Airports and how we get to them is the cause du jour of the proposed 2017-2026 Port Authority Capital Plan currently under consideration (and subject to public comment) by the Port Authority. Despite the overall “spread it around” spending approach, airport access is getting about as much money as the Gateway tunnel program or the Port Authority Bus Terminal, despite having much lower ridership.
This unfocused, short-sighted approach omits the strategic, long term planning necessary for an agency of this size. Take for example the proposed AirTrain to LaGuardia, a $1.5 billion project whose goals could be achieved through providing better bus service.
But that’s not the only project in this Capital Plan that ought to be placed on the back burner. Here are four reasons the $1.7 billion PATH Extension to Newark Airport isn’t a sound investment for the Port Authority to be making today.
1. It doesn’t create a one-seat ride to the airport.
Since the PATH extension wouldn’t directly serve terminals, the project would do nothing more than provide another two-seat ride from Manhattan to Newark Liberty International Airport. New Jersey Transit trains traveling along the Raritan Valley, Northeast Corridor, and North Jersey Coast lines already stop at the Newark Liberty International Airport Station, where passengers can then transfer to the AirTrain.
2. Adding riders to an already overcrowded system that is already projected to get worse.
The PATH system is at or nearly at capacity, and demand is expected to increase. This is especially true for the Newark-World Trade Center line. According to the Port Authority’s Trans-Hudson Commuting Capacity Study:
At some point between 2015 and 2020, peak demand on this line is expected to exceed existing capacity, which indicates a need for capacity expansion in the near-term. Demand is projected to continue to grow beyond 2020, reaching as much as 75% higher than 2015 levels by 2040.
Of course, some capacity expansion is included in this current capital plan, with $278 million being allocated to complete the Signal System Replacement Program by 2022. But according to the Commuting Capacity Study, the Signal System Replacement Program isn’t enough, because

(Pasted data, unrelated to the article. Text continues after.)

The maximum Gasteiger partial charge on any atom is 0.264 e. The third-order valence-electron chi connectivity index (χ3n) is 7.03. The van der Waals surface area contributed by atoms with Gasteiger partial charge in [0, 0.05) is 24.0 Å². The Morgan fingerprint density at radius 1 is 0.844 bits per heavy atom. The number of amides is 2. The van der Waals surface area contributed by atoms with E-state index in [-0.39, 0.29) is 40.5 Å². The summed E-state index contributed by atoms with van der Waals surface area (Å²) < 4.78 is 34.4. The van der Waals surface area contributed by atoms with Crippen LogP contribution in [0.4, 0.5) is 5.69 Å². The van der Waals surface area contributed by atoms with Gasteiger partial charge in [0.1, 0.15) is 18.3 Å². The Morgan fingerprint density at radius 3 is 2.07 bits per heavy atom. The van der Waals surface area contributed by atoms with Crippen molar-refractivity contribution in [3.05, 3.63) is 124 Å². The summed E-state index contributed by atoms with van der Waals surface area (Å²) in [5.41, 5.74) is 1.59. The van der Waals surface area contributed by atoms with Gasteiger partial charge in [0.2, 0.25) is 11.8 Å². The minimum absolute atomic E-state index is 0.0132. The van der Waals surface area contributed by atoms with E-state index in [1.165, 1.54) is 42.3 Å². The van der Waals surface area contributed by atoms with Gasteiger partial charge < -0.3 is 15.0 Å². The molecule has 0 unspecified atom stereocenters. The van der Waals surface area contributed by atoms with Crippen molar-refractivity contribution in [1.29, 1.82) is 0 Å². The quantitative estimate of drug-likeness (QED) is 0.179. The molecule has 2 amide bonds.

By the mid-2020s, the additional capacity that would be enabled by the Signal System Replacement Program is likely to be insufficient to fully accommodate projected demand on the Newark-WTC Line. Capacity on the Newark-WTC Line could be expanded by an additional 25% by enabling use of 10-car trains instead of 8-car trains on this line.
Making matters worse, these projections do not include the PATH train extension. With such serious current and future problems, it would seem Port Authority should be much more concerned with finishing all capacity improvement projects for the current system before it tries to extend the system and add even more riders to an existing capacity problem.
3. Building the PATH Extension necessitates rebuilding the 21-year old AirTrain.
The beleaguered AirTrain Newark, built in 1996 with a cost of approximately $1 billion when construction and repairs are all added up, has been in need of a replacement since the day it was built. After years of mounting problems, in 2014, the AirTrain had to be shut down for 75 days due to erosion-induced maintenance needs. Now, in the proposed capital plan, the Port Authority is spending another $380 million for more AirTrain maintenance on a system it will eventually replace for an estimated $2 billion.
4. An enhanced bus service can connect passengers directly to the terminals for a lot less money
For all the reasons above, much like the LaGuardia AirTrain, before building the PATH Extension, the Port Authority should first consider implementing an express bus service to accommodate airport customers and workers.
According to the Regional Plan Association, about 2.5 million trips per year are projected for the PATH Extension. That works out to 6,850 passengers per day, or 285 passengers per hour, or 48 passengers every ten minutes, on average. This type of ridership could easily be accommodated by establishing an express bus service with 10 minute headways between Newark Penn Station to the airport terminals. And if the Port Authority is really serious about getting passengers to the airport as quickly and conveniently as possible, it will have to work with the City of Newark and the New Jersey Department of Transportation to consider potential improvements like transit signal priority, queue jumps and exclusive bus lanes to make the service as fast and efficient as possible.